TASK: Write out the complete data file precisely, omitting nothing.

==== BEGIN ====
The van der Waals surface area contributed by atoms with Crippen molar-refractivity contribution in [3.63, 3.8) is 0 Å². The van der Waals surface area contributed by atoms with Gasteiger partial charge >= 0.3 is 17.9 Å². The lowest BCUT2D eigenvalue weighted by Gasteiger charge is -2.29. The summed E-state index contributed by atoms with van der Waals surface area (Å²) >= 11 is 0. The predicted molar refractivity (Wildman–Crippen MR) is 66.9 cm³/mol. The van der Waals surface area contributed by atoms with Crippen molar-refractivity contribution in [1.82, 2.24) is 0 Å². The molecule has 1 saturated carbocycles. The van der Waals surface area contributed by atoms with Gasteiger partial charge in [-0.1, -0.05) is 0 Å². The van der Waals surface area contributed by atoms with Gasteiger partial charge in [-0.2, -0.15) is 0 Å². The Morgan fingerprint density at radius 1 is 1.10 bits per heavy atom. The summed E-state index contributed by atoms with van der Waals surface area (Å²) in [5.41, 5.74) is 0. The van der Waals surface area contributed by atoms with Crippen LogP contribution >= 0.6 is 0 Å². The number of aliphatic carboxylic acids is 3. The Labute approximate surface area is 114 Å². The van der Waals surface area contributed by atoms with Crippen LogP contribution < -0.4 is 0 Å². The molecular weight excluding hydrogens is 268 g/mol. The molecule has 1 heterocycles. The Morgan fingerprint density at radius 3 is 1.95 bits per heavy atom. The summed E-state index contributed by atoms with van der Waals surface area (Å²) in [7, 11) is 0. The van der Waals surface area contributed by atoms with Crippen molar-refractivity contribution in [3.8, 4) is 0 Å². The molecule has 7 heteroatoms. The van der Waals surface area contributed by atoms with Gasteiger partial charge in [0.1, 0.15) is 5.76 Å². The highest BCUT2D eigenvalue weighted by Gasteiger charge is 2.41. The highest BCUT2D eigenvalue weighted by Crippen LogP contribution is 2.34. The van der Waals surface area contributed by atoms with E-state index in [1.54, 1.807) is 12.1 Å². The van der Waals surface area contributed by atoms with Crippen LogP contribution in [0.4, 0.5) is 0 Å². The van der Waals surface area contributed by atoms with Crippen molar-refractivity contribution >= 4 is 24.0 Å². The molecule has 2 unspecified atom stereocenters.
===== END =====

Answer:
The van der Waals surface area contributed by atoms with Crippen molar-refractivity contribution in [3.63, 3.8) is 0 Å². The van der Waals surface area contributed by atoms with Gasteiger partial charge >= 0.3 is 17.9 Å². The lowest BCUT2D eigenvalue weighted by Gasteiger charge is -2.29. The summed E-state index contributed by atoms with van der Waals surface area (Å²) >= 11 is 0. The predicted molar refractivity (Wildman–Crippen MR) is 66.9 cm³/mol. The van der Waals surface area contributed by atoms with Crippen molar-refractivity contribution in [1.82, 2.24) is 0 Å². The molecule has 1 saturated carbocycles. The van der Waals surface area contributed by atoms with Gasteiger partial charge in [-0.1, -0.05) is 0 Å². The van der Waals surface area contributed by atoms with Gasteiger partial charge in [-0.2, -0.15) is 0 Å². The Morgan fingerprint density at radius 1 is 1.10 bits per heavy atom. The summed E-state index contributed by atoms with van der Waals surface area (Å²) in [5.41, 5.74) is 0. The van der Waals surface area contributed by atoms with Crippen LogP contribution >= 0.6 is 0 Å². The number of aliphatic carboxylic acids is 3. The Labute approximate surface area is 114 Å². The van der Waals surface area contributed by atoms with Crippen LogP contribution < -0.4 is 0 Å². The molecular weight excluding hydrogens is 268 g/mol. The molecule has 1 heterocycles. The Morgan fingerprint density at radius 3 is 1.95 bits per heavy atom. The summed E-state index contributed by atoms with van der Waals surface area (Å²) in [7, 11) is 0. The van der Waals surface area contributed by atoms with Crippen molar-refractivity contribution in [3.8, 4) is 0 Å². The molecule has 7 heteroatoms. The van der Waals surface area contributed by atoms with Gasteiger partial charge in [0.1, 0.15) is 5.76 Å². The highest BCUT2D eigenvalue weighted by Gasteiger charge is 2.41. The highest BCUT2D eigenvalue weighted by Crippen LogP contribution is 2.34. The van der Waals surface area contributed by atoms with E-state index in [1.54, 1.807) is 12.1 Å². The van der Waals surface area contributed by atoms with Crippen LogP contribution in [0.4, 0.5) is 0 Å². The van der Waals surface area contributed by atoms with Crippen molar-refractivity contribution >= 4 is 24.0 Å². The molecule has 2 unspecified atom stereocenters.